Eugene Lee Never Stops Moving - Momofuku Peachy Keen
eugene lee
Gabriele Stabile

Eugene Lee Never Stops Moving

Noodle Bar’s general manager on what the restaurant means to him

Around 4:00 pm a few Wednesdays back, Eugene Lee was huddled over the lid to the slushie machine. The light had stopped working. It wasn’t clear why. He was trying to wedge in a screw that wasn’t fitting. He didn’t look up from his work. 

Eugene, who has been with Noodle Bar for fourteen years and now serves as the general manager in the East Village, never stops moving. He’s always onto the next project. Though he might not say it, over the years, this place has come to feel like home for him. And like any home, there’s always another thing that needs fixing. If you stop moving, you stop getting better. Under Eugene’s eye, even after 15 years, Noodle Bar is always working to be better every single day.

Are we going to get started or just sit here and listen to each other be silent? He said, still not looking up. We got started. 

How did you first find Noodle Bar?
I started eating at Noodle Bar almost 7 months before I started working here. It was around when the 25 and Under review came out. Back then, I would sometimes eat here twice a week. I remember I asked one of my coworkers at the time which ramen restaurants she recommended going to. I had never had ramen in a restaurant at that point. 

Noodle Bar was one out of the ten on her list, but it was the closest to where I lived. So that’s where I went. I sat facing the wall. I was not that impressed. I thought the pork buns were not that good. But then everything was suddenly redeemed by these freshly shelled peas that were in the ramen. Back then, in the spring and summer, we used to add freshly shelled peas from the greenmarket to our ramen.

What do you remember about those early days?
The food was amazing.

Besides that.
The original broth reminded me of my grandmother’s turtle soup. You don’t want to know what’s actually in turtle soup. 

We want to know.
[Shakes head] You take a softshell turtle, and because I lived in Oregon we couldn’t get them, so we would have to go all the way down to San Francisco Chinatown to get them. It was my favorite thing my grandmother made. There was elk meat in it too, chinese herbs, and yes, turtle. I remember I ate it for many years, and then one day when I was 7 or 8, I walked into the kitchen of my parent’s restaurant and on the ground was a wooden crate with slats in it. It contained one large soft shell turtle. I always thought turtle soup was a euphemism, but no. It was real turtle. The flavor combinations and how everything melded together in the Momofuku ramen back then took me to this turtle soup.

What’s made you stay?
The food?

But what are you thinking after a good day?
There’s always something that goes wrong. In the list of things you need to do, there’s always something hanging that needs to be done the next day or that evening. You’re never done. 

Nothing else?
I think this company and Dave have taught me everything I know about food on a professional level. The only other people I credit that to are my grandmother and my father. 

I’ve always liked really shitty food. I still like really shitty food. I still only eat the same five things. A lot of noodles. I don’t like variety, I like consistency. I want to know what I am eating, know that I will enjoy it, know the shortcomings of the restaurant, the elements of the dish that are shitty, and that’s it. As long as I acknowledge those things, that’s all that matters. I’m not looking for the perfect thing. I don’t like new trendy restaurants. But I guess I understand what goes into them.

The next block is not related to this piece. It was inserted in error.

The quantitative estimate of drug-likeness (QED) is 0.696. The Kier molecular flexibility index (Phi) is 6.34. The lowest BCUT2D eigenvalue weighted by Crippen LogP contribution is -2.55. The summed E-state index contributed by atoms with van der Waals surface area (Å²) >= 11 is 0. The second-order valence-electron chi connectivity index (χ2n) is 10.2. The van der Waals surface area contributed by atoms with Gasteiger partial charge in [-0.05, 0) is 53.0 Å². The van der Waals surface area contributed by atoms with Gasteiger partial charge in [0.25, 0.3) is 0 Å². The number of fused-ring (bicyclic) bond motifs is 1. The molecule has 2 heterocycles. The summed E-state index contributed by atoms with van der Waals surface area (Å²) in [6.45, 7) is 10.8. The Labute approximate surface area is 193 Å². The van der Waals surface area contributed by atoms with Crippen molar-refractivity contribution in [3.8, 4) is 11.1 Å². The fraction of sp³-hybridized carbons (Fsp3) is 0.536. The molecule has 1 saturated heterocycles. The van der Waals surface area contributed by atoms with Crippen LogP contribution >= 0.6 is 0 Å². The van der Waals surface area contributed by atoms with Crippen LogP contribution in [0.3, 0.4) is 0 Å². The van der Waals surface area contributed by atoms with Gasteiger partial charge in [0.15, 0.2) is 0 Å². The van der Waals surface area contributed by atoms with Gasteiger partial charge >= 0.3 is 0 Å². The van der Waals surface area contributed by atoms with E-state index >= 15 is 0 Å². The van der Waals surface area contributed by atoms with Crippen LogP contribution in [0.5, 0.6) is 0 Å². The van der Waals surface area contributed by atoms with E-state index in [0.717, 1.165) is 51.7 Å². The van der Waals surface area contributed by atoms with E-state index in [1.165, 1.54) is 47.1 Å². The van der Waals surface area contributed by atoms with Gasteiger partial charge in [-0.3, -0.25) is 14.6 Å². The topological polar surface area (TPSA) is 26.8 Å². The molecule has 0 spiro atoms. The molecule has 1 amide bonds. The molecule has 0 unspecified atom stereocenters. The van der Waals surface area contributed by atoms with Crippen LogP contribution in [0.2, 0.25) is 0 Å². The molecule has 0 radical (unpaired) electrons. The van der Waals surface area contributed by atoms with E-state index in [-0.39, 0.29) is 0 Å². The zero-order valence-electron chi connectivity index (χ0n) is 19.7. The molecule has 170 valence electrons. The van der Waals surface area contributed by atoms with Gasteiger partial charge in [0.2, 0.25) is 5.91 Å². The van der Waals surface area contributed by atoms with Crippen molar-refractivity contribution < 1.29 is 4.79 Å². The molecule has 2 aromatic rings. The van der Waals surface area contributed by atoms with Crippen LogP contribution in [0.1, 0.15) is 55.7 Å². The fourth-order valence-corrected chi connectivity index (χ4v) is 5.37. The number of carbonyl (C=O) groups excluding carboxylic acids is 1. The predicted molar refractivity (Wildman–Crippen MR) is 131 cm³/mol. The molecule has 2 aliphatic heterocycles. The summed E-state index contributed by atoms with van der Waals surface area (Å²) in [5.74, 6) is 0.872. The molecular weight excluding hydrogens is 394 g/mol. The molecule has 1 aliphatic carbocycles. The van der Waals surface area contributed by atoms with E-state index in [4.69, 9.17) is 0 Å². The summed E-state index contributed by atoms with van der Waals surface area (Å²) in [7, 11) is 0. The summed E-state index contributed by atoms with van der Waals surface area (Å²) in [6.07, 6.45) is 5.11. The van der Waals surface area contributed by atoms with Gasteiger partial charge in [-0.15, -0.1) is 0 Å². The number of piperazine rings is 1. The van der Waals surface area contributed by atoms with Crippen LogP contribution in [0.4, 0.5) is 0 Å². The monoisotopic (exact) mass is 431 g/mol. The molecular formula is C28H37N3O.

How do you use this at Noodle Bar?
Nothing is ever a yes, it’s always an evolution. Everyone tastes new dishes together and then we continue to taste and give our feedback, and make adjustments and tweaks. Even once something’s on the menu, there are adjustments that are made. Based on guest feedback, observing people eating, we make adjustments accordingly. The key to all of this is that a lot of things just don’t make it to the menu, not because of a lack of effort. Sometimes things just taste like shit. 

But the process is much more collaborative now. Not to say that it never was, but beforehand it was very back of house focused. The front of house had no contribution to anything—nor do I think we knew enough to really contribute back then. At this point though, I feel like it’s a unified effort from front to back. We realized all feedback, regardless of its source and regardless of its delivery, has some truth to it. You can decide to listen to it or not, or incorporate it or not. It’s just a matter of accepting that truth for what it is. 

What else has changed since the early days?
Everything. I know this has been said a lot, but we were uncompromising in our opinions and our views then. No substitutions, no vegetarians. We were arrogant and brash, and we didn’t take into consideration anything else. We thought what we cared about mattered the most. The biggest difference between what we were then and what we are now is just having general empathy for everyone and everything. We’re always trying to understand the other side of it. We’re still not perfect, but we’re trying. That’s what’s important. 

I think the biggest mistakes we’ve made as a company, and I’ve made as an individual, have helped me grow and learn. There’s always things you could change but I wouldn’t be who I am now without them.

Do you think the changes have been good?
Sure, why not. Who am I to say? I work at a restaurant. This place is like a family. Sometimes you hate the people, but mostly you love them.